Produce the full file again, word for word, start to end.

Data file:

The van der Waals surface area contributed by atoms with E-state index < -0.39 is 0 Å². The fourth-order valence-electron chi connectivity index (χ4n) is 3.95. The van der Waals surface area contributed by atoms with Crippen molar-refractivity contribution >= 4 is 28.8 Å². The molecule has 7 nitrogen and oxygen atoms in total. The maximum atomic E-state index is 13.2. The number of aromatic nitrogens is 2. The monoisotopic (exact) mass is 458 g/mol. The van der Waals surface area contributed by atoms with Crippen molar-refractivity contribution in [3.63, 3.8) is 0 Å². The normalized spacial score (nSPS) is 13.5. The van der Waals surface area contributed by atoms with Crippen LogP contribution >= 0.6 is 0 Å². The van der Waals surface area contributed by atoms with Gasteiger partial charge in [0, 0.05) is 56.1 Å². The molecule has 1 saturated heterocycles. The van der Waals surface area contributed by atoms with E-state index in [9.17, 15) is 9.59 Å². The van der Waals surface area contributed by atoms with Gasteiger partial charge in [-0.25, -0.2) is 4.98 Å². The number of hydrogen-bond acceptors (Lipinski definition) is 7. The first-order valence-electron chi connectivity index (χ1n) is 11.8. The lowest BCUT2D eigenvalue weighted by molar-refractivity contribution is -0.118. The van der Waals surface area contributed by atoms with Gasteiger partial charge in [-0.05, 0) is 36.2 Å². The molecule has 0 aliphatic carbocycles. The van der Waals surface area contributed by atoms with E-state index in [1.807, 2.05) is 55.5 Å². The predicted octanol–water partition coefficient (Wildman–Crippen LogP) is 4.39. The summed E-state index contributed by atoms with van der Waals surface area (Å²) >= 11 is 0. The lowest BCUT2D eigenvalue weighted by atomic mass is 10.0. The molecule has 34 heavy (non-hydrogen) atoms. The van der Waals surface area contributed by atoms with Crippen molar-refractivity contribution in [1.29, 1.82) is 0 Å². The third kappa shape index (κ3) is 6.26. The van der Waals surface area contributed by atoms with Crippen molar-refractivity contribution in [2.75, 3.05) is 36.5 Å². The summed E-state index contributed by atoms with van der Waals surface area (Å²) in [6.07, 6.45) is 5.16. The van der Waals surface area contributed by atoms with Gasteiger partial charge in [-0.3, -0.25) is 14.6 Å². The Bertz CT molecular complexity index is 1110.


The van der Waals surface area contributed by atoms with E-state index < -0.39 is 0 Å². The fourth-order valence-electron chi connectivity index (χ4n) is 3.95. The van der Waals surface area contributed by atoms with Crippen molar-refractivity contribution >= 4 is 28.8 Å². The molecule has 7 nitrogen and oxygen atoms in total. The maximum atomic E-state index is 13.2. The number of aromatic nitrogens is 2. The monoisotopic (exact) mass is 458 g/mol. The van der Waals surface area contributed by atoms with Crippen molar-refractivity contribution in [3.63, 3.8) is 0 Å². The normalized spacial score (nSPS) is 13.5. The van der Waals surface area contributed by atoms with Crippen LogP contribution >= 0.6 is 0 Å². The van der Waals surface area contributed by atoms with Gasteiger partial charge in [0, 0.05) is 56.1 Å². The molecule has 1 saturated heterocycles. The van der Waals surface area contributed by atoms with E-state index in [9.17, 15) is 9.59 Å². The van der Waals surface area contributed by atoms with Gasteiger partial charge in [-0.25, -0.2) is 4.98 Å². The number of hydrogen-bond acceptors (Lipinski definition) is 7. The first-order valence-electron chi connectivity index (χ1n) is 11.8. The lowest BCUT2D eigenvalue weighted by molar-refractivity contribution is -0.118. The van der Waals surface area contributed by atoms with Gasteiger partial charge in [-0.05, 0) is 36.2 Å². The molecule has 0 aliphatic carbocycles. The van der Waals surface area contributed by atoms with E-state index in [1.807, 2.05) is 55.5 Å². The predicted octanol–water partition coefficient (Wildman–Crippen LogP) is 4.39. The summed E-state index contributed by atoms with van der Waals surface area (Å²) >= 11 is 0. The lowest BCUT2D eigenvalue weighted by atomic mass is 10.0. The molecule has 34 heavy (non-hydrogen) atoms. The van der Waals surface area contributed by atoms with Crippen molar-refractivity contribution in [1.29, 1.82) is 0 Å². The third kappa shape index (κ3) is 6.26. The van der Waals surface area contributed by atoms with Crippen molar-refractivity contribution in [2.75, 3.05) is 36.5 Å². The summed E-state index contributed by atoms with van der Waals surface area (Å²) in [6.07, 6.45) is 5.16. The van der Waals surface area contributed by atoms with Gasteiger partial charge in [-0.3, -0.25) is 14.6 Å². The Bertz CT molecular complexity index is 1110.